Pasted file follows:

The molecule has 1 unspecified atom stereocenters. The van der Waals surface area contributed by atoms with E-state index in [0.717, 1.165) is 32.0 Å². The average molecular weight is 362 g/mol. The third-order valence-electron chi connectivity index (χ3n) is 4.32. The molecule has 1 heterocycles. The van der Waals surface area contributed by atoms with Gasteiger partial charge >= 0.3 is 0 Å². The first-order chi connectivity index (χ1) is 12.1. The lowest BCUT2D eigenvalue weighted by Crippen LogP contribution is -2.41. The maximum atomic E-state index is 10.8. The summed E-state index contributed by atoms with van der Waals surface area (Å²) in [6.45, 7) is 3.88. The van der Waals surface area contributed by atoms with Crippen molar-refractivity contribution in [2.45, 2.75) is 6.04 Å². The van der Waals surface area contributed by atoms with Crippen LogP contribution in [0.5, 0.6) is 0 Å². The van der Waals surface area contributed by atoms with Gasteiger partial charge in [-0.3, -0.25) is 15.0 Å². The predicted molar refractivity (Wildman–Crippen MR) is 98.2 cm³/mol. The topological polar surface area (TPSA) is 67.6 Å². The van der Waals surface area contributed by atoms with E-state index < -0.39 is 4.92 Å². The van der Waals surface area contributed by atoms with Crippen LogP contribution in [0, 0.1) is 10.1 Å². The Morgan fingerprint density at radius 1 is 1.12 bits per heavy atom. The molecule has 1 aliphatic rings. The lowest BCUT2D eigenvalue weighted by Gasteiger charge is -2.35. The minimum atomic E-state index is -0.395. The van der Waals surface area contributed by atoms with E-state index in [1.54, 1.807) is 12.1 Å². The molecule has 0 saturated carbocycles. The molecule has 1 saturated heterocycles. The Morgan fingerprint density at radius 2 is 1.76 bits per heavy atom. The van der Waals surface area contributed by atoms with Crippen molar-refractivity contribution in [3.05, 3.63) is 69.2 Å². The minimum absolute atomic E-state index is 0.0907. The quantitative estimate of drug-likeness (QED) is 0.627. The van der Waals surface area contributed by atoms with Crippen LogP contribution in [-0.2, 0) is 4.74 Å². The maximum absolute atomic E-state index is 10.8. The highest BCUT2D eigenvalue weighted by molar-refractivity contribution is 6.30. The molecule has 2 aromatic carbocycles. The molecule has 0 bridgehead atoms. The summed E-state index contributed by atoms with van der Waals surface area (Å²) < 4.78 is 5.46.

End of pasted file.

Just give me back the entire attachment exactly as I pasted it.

The molecule has 1 unspecified atom stereocenters. The van der Waals surface area contributed by atoms with E-state index in [0.717, 1.165) is 32.0 Å². The average molecular weight is 362 g/mol. The third-order valence-electron chi connectivity index (χ3n) is 4.32. The molecule has 1 heterocycles. The van der Waals surface area contributed by atoms with Gasteiger partial charge >= 0.3 is 0 Å². The first-order chi connectivity index (χ1) is 12.1. The lowest BCUT2D eigenvalue weighted by Crippen LogP contribution is -2.41. The maximum atomic E-state index is 10.8. The summed E-state index contributed by atoms with van der Waals surface area (Å²) in [6.45, 7) is 3.88. The van der Waals surface area contributed by atoms with Crippen molar-refractivity contribution in [2.45, 2.75) is 6.04 Å². The van der Waals surface area contributed by atoms with Crippen LogP contribution in [0.5, 0.6) is 0 Å². The van der Waals surface area contributed by atoms with Gasteiger partial charge in [-0.3, -0.25) is 15.0 Å². The predicted molar refractivity (Wildman–Crippen MR) is 98.2 cm³/mol. The topological polar surface area (TPSA) is 67.6 Å². The van der Waals surface area contributed by atoms with E-state index < -0.39 is 4.92 Å². The van der Waals surface area contributed by atoms with Crippen LogP contribution in [0, 0.1) is 10.1 Å². The Morgan fingerprint density at radius 1 is 1.12 bits per heavy atom. The molecule has 1 aliphatic rings. The lowest BCUT2D eigenvalue weighted by Gasteiger charge is -2.35. The minimum atomic E-state index is -0.395. The van der Waals surface area contributed by atoms with E-state index in [1.54, 1.807) is 12.1 Å². The molecule has 0 saturated carbocycles. The molecule has 1 saturated heterocycles. The Morgan fingerprint density at radius 2 is 1.76 bits per heavy atom. The van der Waals surface area contributed by atoms with Crippen molar-refractivity contribution in [3.05, 3.63) is 69.2 Å². The minimum absolute atomic E-state index is 0.0907. The quantitative estimate of drug-likeness (QED) is 0.627. The van der Waals surface area contributed by atoms with Crippen LogP contribution in [-0.2, 0) is 4.74 Å². The maximum absolute atomic E-state index is 10.8. The highest BCUT2D eigenvalue weighted by molar-refractivity contribution is 6.30. The molecule has 2 aromatic carbocycles. The molecule has 0 bridgehead atoms. The summed E-state index contributed by atoms with van der Waals surface area (Å²) < 4.78 is 5.46.